Onsite medical rounds and fact-finding activities conducted by Nippon Medical School in Miyagi prefecture after the Great East Japan Earthquake 2011.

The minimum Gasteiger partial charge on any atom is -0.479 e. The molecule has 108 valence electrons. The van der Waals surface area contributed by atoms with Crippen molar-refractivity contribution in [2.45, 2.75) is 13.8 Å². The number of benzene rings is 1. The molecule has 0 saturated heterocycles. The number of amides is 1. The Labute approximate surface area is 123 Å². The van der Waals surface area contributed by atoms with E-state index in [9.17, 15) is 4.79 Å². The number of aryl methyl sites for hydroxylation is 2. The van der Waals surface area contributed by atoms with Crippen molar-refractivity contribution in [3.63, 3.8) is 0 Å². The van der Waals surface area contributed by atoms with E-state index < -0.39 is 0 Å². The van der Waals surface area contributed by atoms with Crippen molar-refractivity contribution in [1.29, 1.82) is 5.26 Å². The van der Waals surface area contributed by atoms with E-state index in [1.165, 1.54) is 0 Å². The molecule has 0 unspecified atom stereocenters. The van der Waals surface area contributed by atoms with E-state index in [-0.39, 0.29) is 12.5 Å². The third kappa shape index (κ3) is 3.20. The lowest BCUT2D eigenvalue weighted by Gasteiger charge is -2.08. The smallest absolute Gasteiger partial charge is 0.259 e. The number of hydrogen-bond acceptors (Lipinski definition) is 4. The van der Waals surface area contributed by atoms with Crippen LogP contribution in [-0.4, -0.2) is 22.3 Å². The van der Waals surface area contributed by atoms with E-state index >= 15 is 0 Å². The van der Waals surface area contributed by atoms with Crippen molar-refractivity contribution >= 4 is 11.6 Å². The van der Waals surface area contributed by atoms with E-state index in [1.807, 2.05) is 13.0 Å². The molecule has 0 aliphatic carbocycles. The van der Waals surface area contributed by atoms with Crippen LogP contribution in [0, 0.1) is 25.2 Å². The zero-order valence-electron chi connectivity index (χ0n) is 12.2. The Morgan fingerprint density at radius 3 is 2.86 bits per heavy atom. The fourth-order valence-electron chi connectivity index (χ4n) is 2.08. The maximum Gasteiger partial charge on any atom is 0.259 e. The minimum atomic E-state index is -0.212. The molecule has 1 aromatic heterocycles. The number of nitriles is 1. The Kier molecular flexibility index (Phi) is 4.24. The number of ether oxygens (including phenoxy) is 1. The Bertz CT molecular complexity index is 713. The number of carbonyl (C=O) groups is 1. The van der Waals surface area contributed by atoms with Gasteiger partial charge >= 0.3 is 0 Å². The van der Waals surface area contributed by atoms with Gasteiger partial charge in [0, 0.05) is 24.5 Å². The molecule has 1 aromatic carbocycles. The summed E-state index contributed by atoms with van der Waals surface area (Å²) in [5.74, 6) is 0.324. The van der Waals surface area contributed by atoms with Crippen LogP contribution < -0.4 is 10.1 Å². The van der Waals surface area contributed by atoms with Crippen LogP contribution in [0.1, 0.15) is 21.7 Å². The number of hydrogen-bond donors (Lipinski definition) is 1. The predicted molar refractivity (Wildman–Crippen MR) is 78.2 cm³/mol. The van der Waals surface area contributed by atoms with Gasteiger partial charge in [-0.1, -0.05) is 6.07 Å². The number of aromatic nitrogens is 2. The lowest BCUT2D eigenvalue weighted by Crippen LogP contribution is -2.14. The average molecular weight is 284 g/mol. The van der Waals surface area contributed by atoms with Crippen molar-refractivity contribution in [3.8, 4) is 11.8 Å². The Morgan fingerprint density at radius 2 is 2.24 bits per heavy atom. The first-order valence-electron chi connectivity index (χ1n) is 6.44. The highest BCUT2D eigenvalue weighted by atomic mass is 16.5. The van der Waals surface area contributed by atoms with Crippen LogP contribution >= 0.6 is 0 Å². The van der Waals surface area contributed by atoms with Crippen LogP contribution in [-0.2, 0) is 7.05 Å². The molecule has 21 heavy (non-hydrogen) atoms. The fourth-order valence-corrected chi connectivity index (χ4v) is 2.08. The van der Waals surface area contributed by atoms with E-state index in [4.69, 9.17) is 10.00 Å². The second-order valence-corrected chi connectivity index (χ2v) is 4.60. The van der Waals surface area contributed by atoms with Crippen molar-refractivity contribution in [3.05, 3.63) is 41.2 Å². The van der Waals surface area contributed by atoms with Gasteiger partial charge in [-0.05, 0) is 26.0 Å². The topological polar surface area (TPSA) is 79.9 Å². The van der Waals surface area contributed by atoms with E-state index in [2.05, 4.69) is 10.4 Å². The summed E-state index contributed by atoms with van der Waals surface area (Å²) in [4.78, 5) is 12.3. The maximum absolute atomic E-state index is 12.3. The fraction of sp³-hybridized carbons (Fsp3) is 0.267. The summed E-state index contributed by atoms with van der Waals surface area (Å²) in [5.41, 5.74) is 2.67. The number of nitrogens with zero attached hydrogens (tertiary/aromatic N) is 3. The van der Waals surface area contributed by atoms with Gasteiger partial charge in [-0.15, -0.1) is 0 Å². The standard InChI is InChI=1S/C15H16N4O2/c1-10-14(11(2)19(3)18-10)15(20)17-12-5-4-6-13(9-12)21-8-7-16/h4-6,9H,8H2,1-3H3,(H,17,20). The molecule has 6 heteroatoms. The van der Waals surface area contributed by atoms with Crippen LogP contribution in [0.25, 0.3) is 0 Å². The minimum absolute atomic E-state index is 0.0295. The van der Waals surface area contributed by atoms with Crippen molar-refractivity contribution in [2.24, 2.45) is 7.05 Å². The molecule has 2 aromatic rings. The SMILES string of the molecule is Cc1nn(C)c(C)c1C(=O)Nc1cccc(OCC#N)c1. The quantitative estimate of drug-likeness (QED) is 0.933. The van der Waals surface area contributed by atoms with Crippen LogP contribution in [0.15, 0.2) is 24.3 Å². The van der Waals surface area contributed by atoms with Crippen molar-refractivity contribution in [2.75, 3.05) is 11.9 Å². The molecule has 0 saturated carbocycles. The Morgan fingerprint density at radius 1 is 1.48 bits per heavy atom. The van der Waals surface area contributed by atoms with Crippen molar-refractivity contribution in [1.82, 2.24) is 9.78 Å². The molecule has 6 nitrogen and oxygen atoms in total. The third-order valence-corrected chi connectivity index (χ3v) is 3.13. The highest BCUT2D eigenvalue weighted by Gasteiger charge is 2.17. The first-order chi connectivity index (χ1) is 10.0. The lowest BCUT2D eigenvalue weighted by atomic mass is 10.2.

ABSTRACT This report describes our onsite medical rounds and fact-finding activities conducted in the acute phase and medical relief work conducted in the subacute phase in Miyagi prefecture following the Great East Japan Earthquake and subsequent tsunami that occurred off northeastern Honshu on March 11, 2011. As part of the All-Japan Hospital Association medical team deployed to the disaster area, a Nippon Medical School team conducted fact-finding and onsite medical rounds and evaluated basic life and medical needs in the affected areas of Shiogama and Tagajo. We performed triage for more than 2,000 casualties, but in our medical rounds of hospitals, clinics, and nursing homes, we found no severely injured person but did find 1 case of hyperglycemia. We conducted medical rounds at evacuation shelters in Kesennuma City during the subacute phase of the disaster, from March 17 through June 1, as part of the Tokyo Medical Association medical teams deployed. Sixty-seven staff members (17 teams), including 46 physicians, 11 nurses, 3 pharmacists, and 1 clinical psychotherapist, joined this mission. Most patients complained of a worsening of symptoms of preexisting conditions, such as hypertension, respiratory problems, and diabetes, rather than of medical problems specifically related to the tsunami. In the acute phase of the disaster, the information infrastructure was decimated and we could not obtain enough information about conditions in the affected areas, such as how many persons were severely injured, how severely lifeline services had been damaged, and what was lacking. To start obtaining this information, we conducted medical rounds. This proved to be a good decision, as we found many injured persons in evacuation shelters without medication, communication devices, or transportation. Also, basic necessities for life, such as water and food, were lacking. We were able to evaluate these basic needs and inform local disaster headquarters of them. In Kesennuma City, we found that some evacuation shelters could not contact others even after 1 week after the earthquake. We realized from our experiences that, unlike our activities following more localized earthquake disasters, the first task following such large-scale disasters is to acquire information on basic life needs, including medication needs, and the number of persons requiring assistance. We must provide medical relief according to the unique characteristics of the disaster-affected areas as well as the specific nature of the disaster, in this case, a tsunami.